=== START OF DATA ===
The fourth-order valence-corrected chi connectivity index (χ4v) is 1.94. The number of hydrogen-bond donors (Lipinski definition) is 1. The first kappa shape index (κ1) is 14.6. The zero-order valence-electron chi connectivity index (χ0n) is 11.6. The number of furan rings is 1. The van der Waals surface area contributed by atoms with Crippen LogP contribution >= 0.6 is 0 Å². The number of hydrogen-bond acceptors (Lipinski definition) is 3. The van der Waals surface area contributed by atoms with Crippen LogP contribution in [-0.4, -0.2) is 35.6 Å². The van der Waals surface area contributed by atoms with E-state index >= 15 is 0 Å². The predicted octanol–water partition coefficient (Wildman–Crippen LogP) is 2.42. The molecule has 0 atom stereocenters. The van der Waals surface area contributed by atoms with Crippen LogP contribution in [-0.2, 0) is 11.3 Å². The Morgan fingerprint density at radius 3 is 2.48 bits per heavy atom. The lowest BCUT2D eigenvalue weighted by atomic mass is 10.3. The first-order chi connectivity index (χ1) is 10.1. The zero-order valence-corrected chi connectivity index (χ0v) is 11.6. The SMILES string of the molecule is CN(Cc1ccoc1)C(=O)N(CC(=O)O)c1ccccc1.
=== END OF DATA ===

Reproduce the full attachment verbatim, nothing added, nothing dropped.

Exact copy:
The fourth-order valence-corrected chi connectivity index (χ4v) is 1.94. The number of hydrogen-bond donors (Lipinski definition) is 1. The first kappa shape index (κ1) is 14.6. The zero-order valence-electron chi connectivity index (χ0n) is 11.6. The number of furan rings is 1. The van der Waals surface area contributed by atoms with Crippen LogP contribution >= 0.6 is 0 Å². The number of hydrogen-bond acceptors (Lipinski definition) is 3. The van der Waals surface area contributed by atoms with Crippen LogP contribution in [-0.4, -0.2) is 35.6 Å². The van der Waals surface area contributed by atoms with E-state index >= 15 is 0 Å². The predicted octanol–water partition coefficient (Wildman–Crippen LogP) is 2.42. The molecule has 0 atom stereocenters. The van der Waals surface area contributed by atoms with Crippen LogP contribution in [-0.2, 0) is 11.3 Å². The Morgan fingerprint density at radius 3 is 2.48 bits per heavy atom. The lowest BCUT2D eigenvalue weighted by atomic mass is 10.3. The first-order chi connectivity index (χ1) is 10.1. The zero-order valence-corrected chi connectivity index (χ0v) is 11.6. The SMILES string of the molecule is CN(Cc1ccoc1)C(=O)N(CC(=O)O)c1ccccc1.